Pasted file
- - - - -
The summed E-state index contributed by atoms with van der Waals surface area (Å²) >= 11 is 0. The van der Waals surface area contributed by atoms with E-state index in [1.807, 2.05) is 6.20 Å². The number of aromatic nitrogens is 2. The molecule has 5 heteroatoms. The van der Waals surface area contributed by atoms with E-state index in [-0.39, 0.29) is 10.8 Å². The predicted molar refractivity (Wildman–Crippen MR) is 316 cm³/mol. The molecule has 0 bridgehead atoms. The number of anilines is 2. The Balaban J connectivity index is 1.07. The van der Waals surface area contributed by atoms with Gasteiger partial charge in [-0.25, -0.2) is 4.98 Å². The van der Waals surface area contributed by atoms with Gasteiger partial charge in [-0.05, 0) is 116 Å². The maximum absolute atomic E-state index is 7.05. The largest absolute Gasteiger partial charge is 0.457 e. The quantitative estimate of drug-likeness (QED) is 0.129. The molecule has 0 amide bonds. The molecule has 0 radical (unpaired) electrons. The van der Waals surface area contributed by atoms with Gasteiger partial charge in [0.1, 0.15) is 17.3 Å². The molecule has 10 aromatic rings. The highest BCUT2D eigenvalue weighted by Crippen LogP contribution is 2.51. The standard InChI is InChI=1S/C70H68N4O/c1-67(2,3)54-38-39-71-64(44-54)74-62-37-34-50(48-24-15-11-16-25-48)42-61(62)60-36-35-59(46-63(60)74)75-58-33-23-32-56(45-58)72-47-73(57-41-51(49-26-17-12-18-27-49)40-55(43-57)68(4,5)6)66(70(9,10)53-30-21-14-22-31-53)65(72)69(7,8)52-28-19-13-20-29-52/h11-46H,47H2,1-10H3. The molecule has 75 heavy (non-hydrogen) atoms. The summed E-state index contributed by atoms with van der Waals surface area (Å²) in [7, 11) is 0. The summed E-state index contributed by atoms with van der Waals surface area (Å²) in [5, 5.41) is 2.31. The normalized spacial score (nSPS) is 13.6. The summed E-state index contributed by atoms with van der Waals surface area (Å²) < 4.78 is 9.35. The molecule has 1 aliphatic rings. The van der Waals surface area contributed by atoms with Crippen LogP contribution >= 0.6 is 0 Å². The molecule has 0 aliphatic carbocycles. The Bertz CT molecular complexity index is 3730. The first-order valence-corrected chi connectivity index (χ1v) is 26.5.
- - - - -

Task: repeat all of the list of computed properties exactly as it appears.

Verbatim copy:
The summed E-state index contributed by atoms with van der Waals surface area (Å²) >= 11 is 0. The van der Waals surface area contributed by atoms with E-state index in [1.807, 2.05) is 6.20 Å². The number of aromatic nitrogens is 2. The molecule has 5 heteroatoms. The van der Waals surface area contributed by atoms with E-state index in [-0.39, 0.29) is 10.8 Å². The predicted molar refractivity (Wildman–Crippen MR) is 316 cm³/mol. The molecule has 0 bridgehead atoms. The number of anilines is 2. The Balaban J connectivity index is 1.07. The van der Waals surface area contributed by atoms with Gasteiger partial charge in [-0.25, -0.2) is 4.98 Å². The van der Waals surface area contributed by atoms with Gasteiger partial charge in [-0.05, 0) is 116 Å². The maximum absolute atomic E-state index is 7.05. The largest absolute Gasteiger partial charge is 0.457 e. The quantitative estimate of drug-likeness (QED) is 0.129. The molecule has 0 amide bonds. The molecule has 0 radical (unpaired) electrons. The van der Waals surface area contributed by atoms with Gasteiger partial charge in [0.1, 0.15) is 17.3 Å². The molecule has 10 aromatic rings. The highest BCUT2D eigenvalue weighted by Crippen LogP contribution is 2.51. The standard InChI is InChI=1S/C70H68N4O/c1-67(2,3)54-38-39-71-64(44-54)74-62-37-34-50(48-24-15-11-16-25-48)42-61(62)60-36-35-59(46-63(60)74)75-58-33-23-32-56(45-58)72-47-73(57-41-51(49-26-17-12-18-27-49)40-55(43-57)68(4,5)6)66(70(9,10)53-30-21-14-22-31-53)65(72)69(7,8)52-28-19-13-20-29-52/h11-46H,47H2,1-10H3. The molecule has 75 heavy (non-hydrogen) atoms. The summed E-state index contributed by atoms with van der Waals surface area (Å²) in [7, 11) is 0. The summed E-state index contributed by atoms with van der Waals surface area (Å²) in [5, 5.41) is 2.31. The normalized spacial score (nSPS) is 13.6. The summed E-state index contributed by atoms with van der Waals surface area (Å²) < 4.78 is 9.35. The molecule has 1 aliphatic rings. The van der Waals surface area contributed by atoms with Crippen LogP contribution >= 0.6 is 0 Å². The molecule has 0 aliphatic carbocycles. The Bertz CT molecular complexity index is 3730. The first-order valence-corrected chi connectivity index (χ1v) is 26.5.